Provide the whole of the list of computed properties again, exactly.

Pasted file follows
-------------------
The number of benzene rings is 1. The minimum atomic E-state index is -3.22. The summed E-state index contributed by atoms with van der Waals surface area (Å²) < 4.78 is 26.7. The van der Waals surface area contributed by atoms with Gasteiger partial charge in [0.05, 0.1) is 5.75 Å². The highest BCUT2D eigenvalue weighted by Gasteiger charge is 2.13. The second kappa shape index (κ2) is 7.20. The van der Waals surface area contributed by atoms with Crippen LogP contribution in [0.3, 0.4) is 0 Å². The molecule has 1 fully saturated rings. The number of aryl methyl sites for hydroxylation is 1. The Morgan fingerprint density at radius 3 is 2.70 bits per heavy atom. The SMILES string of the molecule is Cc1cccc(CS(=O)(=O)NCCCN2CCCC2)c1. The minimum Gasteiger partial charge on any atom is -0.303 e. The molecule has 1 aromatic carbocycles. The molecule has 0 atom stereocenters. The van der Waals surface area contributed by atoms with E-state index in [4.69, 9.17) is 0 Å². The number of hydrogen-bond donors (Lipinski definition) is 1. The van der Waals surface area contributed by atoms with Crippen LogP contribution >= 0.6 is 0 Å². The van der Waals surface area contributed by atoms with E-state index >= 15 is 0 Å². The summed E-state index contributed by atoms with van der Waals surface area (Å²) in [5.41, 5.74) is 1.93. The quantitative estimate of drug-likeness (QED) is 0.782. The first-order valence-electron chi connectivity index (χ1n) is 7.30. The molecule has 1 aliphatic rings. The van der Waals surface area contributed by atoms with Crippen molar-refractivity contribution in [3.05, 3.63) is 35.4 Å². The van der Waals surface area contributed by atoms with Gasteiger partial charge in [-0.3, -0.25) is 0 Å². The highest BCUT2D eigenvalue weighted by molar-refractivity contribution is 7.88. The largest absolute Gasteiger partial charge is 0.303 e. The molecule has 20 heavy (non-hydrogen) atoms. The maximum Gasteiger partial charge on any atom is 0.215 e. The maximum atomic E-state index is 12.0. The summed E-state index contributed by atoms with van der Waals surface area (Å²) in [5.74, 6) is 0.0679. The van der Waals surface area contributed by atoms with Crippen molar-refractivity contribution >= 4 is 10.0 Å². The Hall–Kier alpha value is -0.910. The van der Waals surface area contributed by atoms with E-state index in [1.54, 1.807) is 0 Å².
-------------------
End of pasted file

The number of benzene rings is 1. The minimum atomic E-state index is -3.22. The summed E-state index contributed by atoms with van der Waals surface area (Å²) < 4.78 is 26.7. The van der Waals surface area contributed by atoms with Gasteiger partial charge in [0.05, 0.1) is 5.75 Å². The highest BCUT2D eigenvalue weighted by Gasteiger charge is 2.13. The second kappa shape index (κ2) is 7.20. The van der Waals surface area contributed by atoms with Crippen LogP contribution in [0.3, 0.4) is 0 Å². The molecule has 1 fully saturated rings. The number of aryl methyl sites for hydroxylation is 1. The Morgan fingerprint density at radius 3 is 2.70 bits per heavy atom. The SMILES string of the molecule is Cc1cccc(CS(=O)(=O)NCCCN2CCCC2)c1. The minimum Gasteiger partial charge on any atom is -0.303 e. The molecule has 1 aromatic carbocycles. The molecule has 0 atom stereocenters. The van der Waals surface area contributed by atoms with E-state index in [4.69, 9.17) is 0 Å². The number of hydrogen-bond donors (Lipinski definition) is 1. The van der Waals surface area contributed by atoms with Crippen LogP contribution >= 0.6 is 0 Å². The van der Waals surface area contributed by atoms with E-state index >= 15 is 0 Å². The summed E-state index contributed by atoms with van der Waals surface area (Å²) in [5.41, 5.74) is 1.93. The quantitative estimate of drug-likeness (QED) is 0.782. The first-order valence-electron chi connectivity index (χ1n) is 7.30. The molecule has 1 aliphatic rings. The van der Waals surface area contributed by atoms with Crippen molar-refractivity contribution in [3.05, 3.63) is 35.4 Å². The van der Waals surface area contributed by atoms with Gasteiger partial charge in [-0.3, -0.25) is 0 Å². The highest BCUT2D eigenvalue weighted by molar-refractivity contribution is 7.88. The largest absolute Gasteiger partial charge is 0.303 e. The molecule has 20 heavy (non-hydrogen) atoms. The maximum Gasteiger partial charge on any atom is 0.215 e. The maximum atomic E-state index is 12.0. The summed E-state index contributed by atoms with van der Waals surface area (Å²) in [5.74, 6) is 0.0679. The van der Waals surface area contributed by atoms with Crippen molar-refractivity contribution >= 4 is 10.0 Å². The Hall–Kier alpha value is -0.910. The van der Waals surface area contributed by atoms with E-state index in [1.54, 1.807) is 0 Å².